Wednesday, 17 July 2013

Some Random Thoughts On The Spotify / Thom Yorke Debate

So Thom Yorke pulls some of his music off Spotify. The Weeknd sample Portishead’s Machine Gun even though Portishead refused consent. The whole ‘what is the value of music’ debate opens up again and quite a few musicians start moaning that it’s not fair that they are having to work for nothing / very little and that good old Thom is right and Spotify isn’t helping new music.

Now let's be clear here, we appreciate it's hard for the majority of artists – the internet has created an overcrowded market place. It’s the simple and basic fact why the vast majority of musicians will earn very little from their music. Anyone who thinks that every new band should be able to buy a new house and a Ferrari off the sale of just a few songs is living in cloud cuckoo land. 

Recording artists are competing in a very large race and there will be very few winners. And just like sport the chances are the winners will be those who work the hardest, have the most ability and by thinking outside of the box put themselves in a position to get those 'lucky' breaks.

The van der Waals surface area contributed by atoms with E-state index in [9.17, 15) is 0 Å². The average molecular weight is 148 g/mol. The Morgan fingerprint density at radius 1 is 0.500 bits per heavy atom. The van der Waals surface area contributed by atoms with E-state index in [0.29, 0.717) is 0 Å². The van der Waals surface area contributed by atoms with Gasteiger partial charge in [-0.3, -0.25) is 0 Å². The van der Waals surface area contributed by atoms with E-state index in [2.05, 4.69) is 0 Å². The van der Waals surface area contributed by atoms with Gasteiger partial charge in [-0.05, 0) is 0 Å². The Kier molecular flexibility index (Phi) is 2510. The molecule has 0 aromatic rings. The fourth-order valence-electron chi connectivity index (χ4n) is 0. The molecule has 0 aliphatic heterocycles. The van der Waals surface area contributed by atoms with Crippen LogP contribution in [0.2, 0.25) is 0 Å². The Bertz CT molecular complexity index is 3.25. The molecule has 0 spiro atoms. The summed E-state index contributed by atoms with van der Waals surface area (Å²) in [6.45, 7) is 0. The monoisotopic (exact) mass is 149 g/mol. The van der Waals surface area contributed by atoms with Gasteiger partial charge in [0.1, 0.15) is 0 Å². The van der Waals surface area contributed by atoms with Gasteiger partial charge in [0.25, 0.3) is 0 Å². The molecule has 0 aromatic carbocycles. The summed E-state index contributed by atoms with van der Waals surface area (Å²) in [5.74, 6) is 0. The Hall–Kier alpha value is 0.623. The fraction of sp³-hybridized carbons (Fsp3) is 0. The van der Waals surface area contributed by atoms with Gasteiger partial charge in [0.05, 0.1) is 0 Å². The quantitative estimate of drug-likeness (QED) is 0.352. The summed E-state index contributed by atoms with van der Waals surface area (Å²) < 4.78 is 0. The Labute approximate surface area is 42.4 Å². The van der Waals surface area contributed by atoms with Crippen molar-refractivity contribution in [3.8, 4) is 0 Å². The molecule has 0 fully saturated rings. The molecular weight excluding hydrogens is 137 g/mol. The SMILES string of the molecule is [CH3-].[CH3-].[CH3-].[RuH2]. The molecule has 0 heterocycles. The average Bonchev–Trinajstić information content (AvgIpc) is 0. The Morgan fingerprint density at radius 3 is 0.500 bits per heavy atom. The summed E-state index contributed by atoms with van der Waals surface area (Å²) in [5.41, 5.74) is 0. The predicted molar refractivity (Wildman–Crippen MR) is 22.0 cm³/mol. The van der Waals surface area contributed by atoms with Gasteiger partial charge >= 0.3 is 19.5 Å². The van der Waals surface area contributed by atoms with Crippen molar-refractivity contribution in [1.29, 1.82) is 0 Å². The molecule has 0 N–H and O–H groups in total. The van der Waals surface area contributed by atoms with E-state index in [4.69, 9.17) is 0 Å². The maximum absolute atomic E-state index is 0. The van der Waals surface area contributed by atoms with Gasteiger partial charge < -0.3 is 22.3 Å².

Let's talk about this hard work - the work of creating music. It's a selfishly weird type of work, because generally it involves the artist (worker) setting their own agenda in terms of the work (what they create). It’s not the kind of job that the regular guy or girl in the street has where a price / salary are agreed for a defined type of work with a customer or employer before the job starts. The vast majority of independent pop / rock musicians aren’t commissioned to make their music (although the likes of Pledge Music and Kickstarter now enable that model to exist.) Musicians write record and then put it out to the open market.  As such music has no value, unless the open market decides it is worth something and consumers decide to purchase. Yes of course it costs money to record, promote and manufacture but this doesn’t automatically by rights add to the customer's perception of value.

Thom Yorke's decision to remove some of his work from Spotify is hardly a revelation. He's just decided that the rewards from streaming through Spotify aren't adequate against the values he perceives it has as its creator. Of course at the current time Spotify is a relatively small player, with the Guardian reporting that it is operational in 28 Countries with six million paying subscribers – a tiny amount compared with the likes of Amazon, iTunes and You Tube. However, if Spotify gets it right and develops as a business model it may be able to reward the artists it streams with increased income. Of course if artists decide that they are going to follow Yorke’s example, Spotify will quickly plunge to failure.